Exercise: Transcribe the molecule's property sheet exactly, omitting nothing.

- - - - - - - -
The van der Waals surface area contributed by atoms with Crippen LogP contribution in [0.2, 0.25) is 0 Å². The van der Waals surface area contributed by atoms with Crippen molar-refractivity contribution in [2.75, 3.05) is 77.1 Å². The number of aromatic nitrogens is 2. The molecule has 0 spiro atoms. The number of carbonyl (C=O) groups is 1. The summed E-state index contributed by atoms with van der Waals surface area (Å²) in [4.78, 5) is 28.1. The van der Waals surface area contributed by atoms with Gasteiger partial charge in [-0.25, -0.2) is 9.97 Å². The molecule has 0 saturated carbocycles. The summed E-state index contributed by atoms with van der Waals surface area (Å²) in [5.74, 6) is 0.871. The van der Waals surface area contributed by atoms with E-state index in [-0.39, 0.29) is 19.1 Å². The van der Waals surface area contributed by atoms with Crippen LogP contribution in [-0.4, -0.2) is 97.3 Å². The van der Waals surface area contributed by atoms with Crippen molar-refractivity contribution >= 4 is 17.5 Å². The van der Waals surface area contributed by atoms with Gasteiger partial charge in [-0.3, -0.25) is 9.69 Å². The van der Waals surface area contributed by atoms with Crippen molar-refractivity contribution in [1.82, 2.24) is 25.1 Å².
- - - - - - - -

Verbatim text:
The van der Waals surface area contributed by atoms with Crippen LogP contribution in [0.2, 0.25) is 0 Å². The van der Waals surface area contributed by atoms with Crippen molar-refractivity contribution in [2.75, 3.05) is 77.1 Å². The number of aromatic nitrogens is 2. The molecule has 0 spiro atoms. The number of carbonyl (C=O) groups is 1. The summed E-state index contributed by atoms with van der Waals surface area (Å²) in [4.78, 5) is 28.1. The van der Waals surface area contributed by atoms with Gasteiger partial charge in [-0.25, -0.2) is 9.97 Å². The molecule has 0 saturated carbocycles. The summed E-state index contributed by atoms with van der Waals surface area (Å²) in [5.74, 6) is 0.871. The van der Waals surface area contributed by atoms with E-state index in [-0.39, 0.29) is 19.1 Å². The van der Waals surface area contributed by atoms with Crippen LogP contribution in [-0.4, -0.2) is 97.3 Å². The van der Waals surface area contributed by atoms with Crippen molar-refractivity contribution >= 4 is 17.5 Å². The van der Waals surface area contributed by atoms with Gasteiger partial charge in [-0.3, -0.25) is 9.69 Å². The van der Waals surface area contributed by atoms with Crippen molar-refractivity contribution in [1.82, 2.24) is 25.1 Å².